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Spokane, Washington  Est. May 19, 1883
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Eye On Olympia

Goodbye, Seattle’s tunnel?

Flexing her political muscles – and making some Seattle leaders very unhappy, Gov. Chris Gregoire has given the Emerald City an ultimatum: agree to a simple $2.8 billion replacement of the crumbling Alaskan Way Viaduct or the money will go elsewhere*.

Seattle Mayor Greg Nickels has been pushing hard for a $4.6 billion “cut-and-cover” tunnel instead. It would be century-long mistake, he says, to replace the “ugly” concrete elevated highway running along Seattle’s waterfront with…another concrete elevated highway.

Few dispute the need to replace the built-on-fill Viaduct, which is literally crumbling, slowly sinking in places, and thought to be prone to a catastrophic collapse in the region’s next major earthquake.

But the issue, as ever, is how much to spend. Nickels – trying to make the case that the tunnel was do-able -- had penciled out a series of federal grants and other dollars for the more-expensive tunnel project. Gregoire last month essentially called that unrealistic.

On Tuesday, according to the Seattle Times, Nickels pitched a smaller, cheaper version of the tunnel to a skeptical Gregoire and legislative leaders, including Senate Majority Leader Lisa Brown, D-Spokane. No way, Gregoire said.

Nickels says he still wants to do something the governor suggested: hold a city-wide vote and ask Seattle voters if they want the more-expensive project (which would be paid for by people in transportation districts throughout Puget Sound and – via the gas tax – everyone in the state.).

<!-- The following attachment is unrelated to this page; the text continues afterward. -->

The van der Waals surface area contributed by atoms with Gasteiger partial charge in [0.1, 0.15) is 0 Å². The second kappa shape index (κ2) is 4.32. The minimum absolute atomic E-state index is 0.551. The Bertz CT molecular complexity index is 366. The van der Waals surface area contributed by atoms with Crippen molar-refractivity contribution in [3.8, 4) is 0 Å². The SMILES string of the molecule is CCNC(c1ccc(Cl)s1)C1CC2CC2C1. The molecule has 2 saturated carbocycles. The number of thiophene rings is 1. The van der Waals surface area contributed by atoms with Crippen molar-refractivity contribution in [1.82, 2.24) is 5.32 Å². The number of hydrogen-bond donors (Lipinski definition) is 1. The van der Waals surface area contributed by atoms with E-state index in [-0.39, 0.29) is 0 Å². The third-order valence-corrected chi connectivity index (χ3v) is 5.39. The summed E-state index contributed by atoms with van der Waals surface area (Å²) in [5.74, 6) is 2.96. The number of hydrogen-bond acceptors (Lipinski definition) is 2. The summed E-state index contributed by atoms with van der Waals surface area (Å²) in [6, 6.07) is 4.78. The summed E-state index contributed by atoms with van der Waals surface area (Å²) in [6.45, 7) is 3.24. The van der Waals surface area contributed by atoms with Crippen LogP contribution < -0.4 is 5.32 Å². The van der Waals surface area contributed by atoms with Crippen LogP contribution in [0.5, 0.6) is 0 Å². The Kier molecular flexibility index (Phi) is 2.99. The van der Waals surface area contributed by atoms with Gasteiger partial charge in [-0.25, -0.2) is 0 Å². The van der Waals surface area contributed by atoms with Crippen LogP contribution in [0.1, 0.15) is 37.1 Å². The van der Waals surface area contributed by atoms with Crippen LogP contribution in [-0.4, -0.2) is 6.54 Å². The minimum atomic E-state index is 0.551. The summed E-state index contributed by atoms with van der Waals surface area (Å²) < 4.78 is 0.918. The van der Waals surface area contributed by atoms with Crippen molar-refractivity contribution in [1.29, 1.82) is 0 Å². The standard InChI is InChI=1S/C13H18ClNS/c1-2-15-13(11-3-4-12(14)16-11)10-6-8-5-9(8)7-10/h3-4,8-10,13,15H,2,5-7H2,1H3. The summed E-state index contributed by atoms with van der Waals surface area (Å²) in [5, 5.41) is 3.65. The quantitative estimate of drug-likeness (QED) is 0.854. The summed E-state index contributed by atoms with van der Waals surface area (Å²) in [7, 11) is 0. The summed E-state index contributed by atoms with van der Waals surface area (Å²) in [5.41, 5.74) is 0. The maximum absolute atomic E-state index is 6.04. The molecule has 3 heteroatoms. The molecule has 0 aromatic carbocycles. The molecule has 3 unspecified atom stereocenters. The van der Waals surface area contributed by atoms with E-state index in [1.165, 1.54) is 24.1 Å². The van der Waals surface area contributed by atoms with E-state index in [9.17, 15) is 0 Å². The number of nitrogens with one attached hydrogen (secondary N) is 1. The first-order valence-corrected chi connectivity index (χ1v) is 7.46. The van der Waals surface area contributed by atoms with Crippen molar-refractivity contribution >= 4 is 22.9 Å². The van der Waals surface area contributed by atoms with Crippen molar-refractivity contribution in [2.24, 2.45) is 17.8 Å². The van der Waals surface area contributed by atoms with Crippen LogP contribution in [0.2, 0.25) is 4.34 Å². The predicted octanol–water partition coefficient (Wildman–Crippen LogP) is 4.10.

Nickels wants to hold the vote April 24th. But that’s two days after the Legislature is slated to go home. No dice, lawmakers say.

*”Elsewhere”, by the way, is yet another Seattle-area multi-billion dollar transportation project: the SR 520 floating bridge.

Suburban Puget Sound Republicans also want to shift the money to widening congested I-405, which parallels I-5 east of Seattle.

UPDATE: Weighing in this morning were Reps. Helen Sommers and Mary Lou Dickerson, both D-Seattle, who pointed out that Seattle residents approved a 2005 gas tax at least partly out of belief that replacing the Viaduct was a priority, rather than steering that cash to the 520 bridge project.

"Emotions are high right now, but we hope that cooler heads will prevail," they said in a joint statement. "We will be encouraging the governor to support the rebuild option and hope that the people of Seattle will do likewise."

Short takes and breaking news from the Washington Legislature and the state capital.